Business owners and individuals alike continuously look for ways to lower their tax liabilities. One of the most effective ways to accomplish this is contributing to a retirement plan. Business owners have many choices when considering a small business retirement plan. Included in these options is the Individual (“solo”) 401k Plan which can often be overlooked.
What makes a solo 401k an appropriate choice?
An individual (“solo”) 401k plan is really nothing more than a combined profit-sharing plan and 401(k) plan implemented by a self-employed individual or small business owner with no full-time employees (unless the full-time employee is the owner's spouse). However, it’s the combination of the 401k deferral and profit sharing features that may provide business owners the opportunity to maximize tax-deductible savings.
A self-employed individual reporting little business income can potentially reap the rewards of a tax-deductible employee contribution. Unlike a Simplified Employee Pension (SEP) plan where contributions are calculated as a percent of income, a self-employed business owner can defer dollar for dollar up to $17,000 (2012) into an individual 401k. This amount applies to both incorporated and unincorporated business income realized by an individual and/or their spouse.
Self-employed businesses that are fortunate to realize higher incomes can also defer additional dollars in the form of a profit sharing contribution. The owner essentially receives the best of both, the benefits of an “employee” 401k and an “employer” profit sharing plan. Here’s how the combination of the two can add up:
Self-employed business owners looking to contribute to an individual 401k must take notice of important deadlines. Incorporated businesses (i.e. S Corp or LCC) must contribute salary deferrals prior to unincorporated or SEP IRA funding guidelines; a deadline that can sometimes be overlooked.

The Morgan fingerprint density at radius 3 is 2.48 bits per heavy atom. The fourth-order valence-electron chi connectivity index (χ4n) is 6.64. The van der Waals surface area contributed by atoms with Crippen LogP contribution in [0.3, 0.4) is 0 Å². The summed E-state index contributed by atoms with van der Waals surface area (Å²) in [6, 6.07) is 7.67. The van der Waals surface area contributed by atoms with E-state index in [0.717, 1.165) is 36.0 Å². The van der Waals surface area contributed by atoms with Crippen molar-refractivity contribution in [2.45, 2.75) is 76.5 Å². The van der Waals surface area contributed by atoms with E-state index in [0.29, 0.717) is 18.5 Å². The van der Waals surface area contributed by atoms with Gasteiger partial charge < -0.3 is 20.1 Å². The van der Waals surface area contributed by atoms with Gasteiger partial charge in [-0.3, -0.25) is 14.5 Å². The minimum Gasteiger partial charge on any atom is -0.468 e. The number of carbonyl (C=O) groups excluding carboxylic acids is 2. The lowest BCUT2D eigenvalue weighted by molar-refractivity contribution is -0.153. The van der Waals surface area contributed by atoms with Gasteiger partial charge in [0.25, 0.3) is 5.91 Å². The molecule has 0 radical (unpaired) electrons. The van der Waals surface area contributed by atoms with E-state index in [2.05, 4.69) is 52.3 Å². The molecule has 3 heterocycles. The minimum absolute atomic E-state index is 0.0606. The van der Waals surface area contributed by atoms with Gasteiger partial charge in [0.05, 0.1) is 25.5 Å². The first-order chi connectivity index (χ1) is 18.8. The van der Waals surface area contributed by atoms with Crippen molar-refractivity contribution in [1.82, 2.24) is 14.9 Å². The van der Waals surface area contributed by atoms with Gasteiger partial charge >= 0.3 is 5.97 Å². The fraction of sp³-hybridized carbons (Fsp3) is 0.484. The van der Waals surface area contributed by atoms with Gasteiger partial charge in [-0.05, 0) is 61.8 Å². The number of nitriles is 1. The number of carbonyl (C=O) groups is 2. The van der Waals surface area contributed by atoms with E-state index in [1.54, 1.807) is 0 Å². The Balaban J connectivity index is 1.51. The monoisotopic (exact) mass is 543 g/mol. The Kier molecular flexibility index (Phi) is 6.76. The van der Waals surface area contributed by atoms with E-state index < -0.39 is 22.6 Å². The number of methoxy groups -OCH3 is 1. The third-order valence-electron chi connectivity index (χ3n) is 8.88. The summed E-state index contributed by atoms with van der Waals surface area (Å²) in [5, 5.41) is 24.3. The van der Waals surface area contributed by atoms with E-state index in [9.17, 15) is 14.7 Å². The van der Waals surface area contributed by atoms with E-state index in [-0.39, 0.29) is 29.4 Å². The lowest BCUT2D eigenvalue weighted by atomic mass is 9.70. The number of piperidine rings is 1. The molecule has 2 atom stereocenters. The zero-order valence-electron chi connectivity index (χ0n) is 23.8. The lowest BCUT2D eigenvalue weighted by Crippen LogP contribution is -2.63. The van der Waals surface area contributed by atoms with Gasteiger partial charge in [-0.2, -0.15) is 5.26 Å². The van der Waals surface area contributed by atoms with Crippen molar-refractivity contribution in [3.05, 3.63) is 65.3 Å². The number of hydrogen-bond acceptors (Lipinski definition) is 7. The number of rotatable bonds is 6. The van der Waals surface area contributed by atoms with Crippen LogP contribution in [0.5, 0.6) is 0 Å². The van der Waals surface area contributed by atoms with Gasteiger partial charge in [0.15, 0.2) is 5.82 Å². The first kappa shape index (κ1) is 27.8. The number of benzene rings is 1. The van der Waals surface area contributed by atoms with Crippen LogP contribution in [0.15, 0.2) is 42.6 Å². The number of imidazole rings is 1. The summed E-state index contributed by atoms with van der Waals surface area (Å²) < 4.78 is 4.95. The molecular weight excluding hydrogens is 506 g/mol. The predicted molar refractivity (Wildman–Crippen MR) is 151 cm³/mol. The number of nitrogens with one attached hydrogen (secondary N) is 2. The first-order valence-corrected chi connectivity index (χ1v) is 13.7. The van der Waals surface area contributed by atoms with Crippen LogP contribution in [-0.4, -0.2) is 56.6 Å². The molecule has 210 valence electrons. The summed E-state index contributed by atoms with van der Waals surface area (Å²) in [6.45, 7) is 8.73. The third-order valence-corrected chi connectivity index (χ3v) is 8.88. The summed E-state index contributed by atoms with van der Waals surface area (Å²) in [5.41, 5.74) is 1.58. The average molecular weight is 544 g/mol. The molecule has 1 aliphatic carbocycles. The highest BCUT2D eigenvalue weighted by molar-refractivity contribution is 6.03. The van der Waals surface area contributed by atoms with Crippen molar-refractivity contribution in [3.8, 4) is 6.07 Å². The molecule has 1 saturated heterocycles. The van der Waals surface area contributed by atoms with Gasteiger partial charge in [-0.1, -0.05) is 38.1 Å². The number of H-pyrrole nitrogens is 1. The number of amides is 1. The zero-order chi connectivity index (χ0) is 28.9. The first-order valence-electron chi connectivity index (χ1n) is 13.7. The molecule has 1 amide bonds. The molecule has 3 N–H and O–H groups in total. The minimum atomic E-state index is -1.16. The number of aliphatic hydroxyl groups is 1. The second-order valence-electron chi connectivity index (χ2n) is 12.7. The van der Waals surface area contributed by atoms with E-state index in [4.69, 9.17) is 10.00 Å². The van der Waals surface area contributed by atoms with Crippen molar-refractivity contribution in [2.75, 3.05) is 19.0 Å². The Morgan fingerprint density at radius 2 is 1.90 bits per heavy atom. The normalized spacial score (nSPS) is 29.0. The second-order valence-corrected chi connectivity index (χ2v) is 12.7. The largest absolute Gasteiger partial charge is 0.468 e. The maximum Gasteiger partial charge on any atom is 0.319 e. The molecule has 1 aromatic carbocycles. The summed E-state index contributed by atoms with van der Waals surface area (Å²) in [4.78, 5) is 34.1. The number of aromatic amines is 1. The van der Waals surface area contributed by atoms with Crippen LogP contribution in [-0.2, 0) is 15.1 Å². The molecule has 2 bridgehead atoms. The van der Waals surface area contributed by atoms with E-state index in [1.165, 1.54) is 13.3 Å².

Individual 401k Deadlines
When considering an individual 401k plan, or any retirement plan, there are always disadvantages to consider. Like a regular 401k, an individual 401k plan must follow certain requirements under the Internal Revenue Code. These may require additional time and/or money to administer. It’s highly recommended you consult with an advisor when opening a small business retirement plan or reviewing your existing plan annually.
Please contact me directly for additional questions or inquiries pertaining to opening a new individual 401k or reviewing an existing plan.
The information contained in this report does not purport to be a complete description of the securities, markets, or developments referred to in this material, and is not a complete summary or statement of all available data necessary for making an investment decision and does not constitute a recommendation. The information has been obtained from sources considered to be reliable, but we do not guarantee that the foregoing material is accurate or complete. Every investor’s situation is unique and you should consider your investment goals, risk tolerance a time horizon before making any investment. Investing involves risk and you may incur a profit or loss regardless of strategy selected. Be sure to contact a qualified professional regarding your particular situation before making any investment or withdrawal decision.